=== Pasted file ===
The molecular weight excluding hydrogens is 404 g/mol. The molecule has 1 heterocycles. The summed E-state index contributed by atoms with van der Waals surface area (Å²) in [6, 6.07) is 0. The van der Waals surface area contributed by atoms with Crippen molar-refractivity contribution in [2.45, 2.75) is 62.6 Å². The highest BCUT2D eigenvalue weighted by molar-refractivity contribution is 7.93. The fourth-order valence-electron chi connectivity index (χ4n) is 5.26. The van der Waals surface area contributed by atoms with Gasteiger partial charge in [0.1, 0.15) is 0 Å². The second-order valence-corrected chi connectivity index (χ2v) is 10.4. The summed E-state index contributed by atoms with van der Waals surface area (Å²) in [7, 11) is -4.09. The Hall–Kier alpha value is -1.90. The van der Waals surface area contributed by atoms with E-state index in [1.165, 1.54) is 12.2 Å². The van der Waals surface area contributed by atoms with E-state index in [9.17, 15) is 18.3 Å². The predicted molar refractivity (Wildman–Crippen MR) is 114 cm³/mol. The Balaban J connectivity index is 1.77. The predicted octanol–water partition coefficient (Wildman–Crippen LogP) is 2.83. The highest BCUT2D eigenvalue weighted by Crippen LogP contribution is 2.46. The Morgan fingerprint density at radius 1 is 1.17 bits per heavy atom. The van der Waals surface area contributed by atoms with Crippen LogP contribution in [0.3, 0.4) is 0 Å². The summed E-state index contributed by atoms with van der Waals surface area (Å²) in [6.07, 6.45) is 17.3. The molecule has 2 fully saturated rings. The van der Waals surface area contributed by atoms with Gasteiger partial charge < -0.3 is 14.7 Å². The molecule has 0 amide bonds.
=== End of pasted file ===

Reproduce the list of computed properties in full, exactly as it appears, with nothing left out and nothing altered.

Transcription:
The molecular weight excluding hydrogens is 404 g/mol. The molecule has 1 heterocycles. The summed E-state index contributed by atoms with van der Waals surface area (Å²) in [6, 6.07) is 0. The van der Waals surface area contributed by atoms with Crippen molar-refractivity contribution in [2.45, 2.75) is 62.6 Å². The highest BCUT2D eigenvalue weighted by molar-refractivity contribution is 7.93. The fourth-order valence-electron chi connectivity index (χ4n) is 5.26. The van der Waals surface area contributed by atoms with Gasteiger partial charge in [0.1, 0.15) is 0 Å². The second-order valence-corrected chi connectivity index (χ2v) is 10.4. The summed E-state index contributed by atoms with van der Waals surface area (Å²) in [7, 11) is -4.09. The Hall–Kier alpha value is -1.90. The van der Waals surface area contributed by atoms with E-state index in [1.165, 1.54) is 12.2 Å². The van der Waals surface area contributed by atoms with E-state index in [9.17, 15) is 18.3 Å². The predicted molar refractivity (Wildman–Crippen MR) is 114 cm³/mol. The Balaban J connectivity index is 1.77. The predicted octanol–water partition coefficient (Wildman–Crippen LogP) is 2.83. The highest BCUT2D eigenvalue weighted by Crippen LogP contribution is 2.46. The Morgan fingerprint density at radius 1 is 1.17 bits per heavy atom. The van der Waals surface area contributed by atoms with Crippen LogP contribution in [0.3, 0.4) is 0 Å². The summed E-state index contributed by atoms with van der Waals surface area (Å²) in [6.07, 6.45) is 17.3. The molecule has 2 fully saturated rings. The van der Waals surface area contributed by atoms with Gasteiger partial charge < -0.3 is 14.7 Å². The molecule has 0 amide bonds.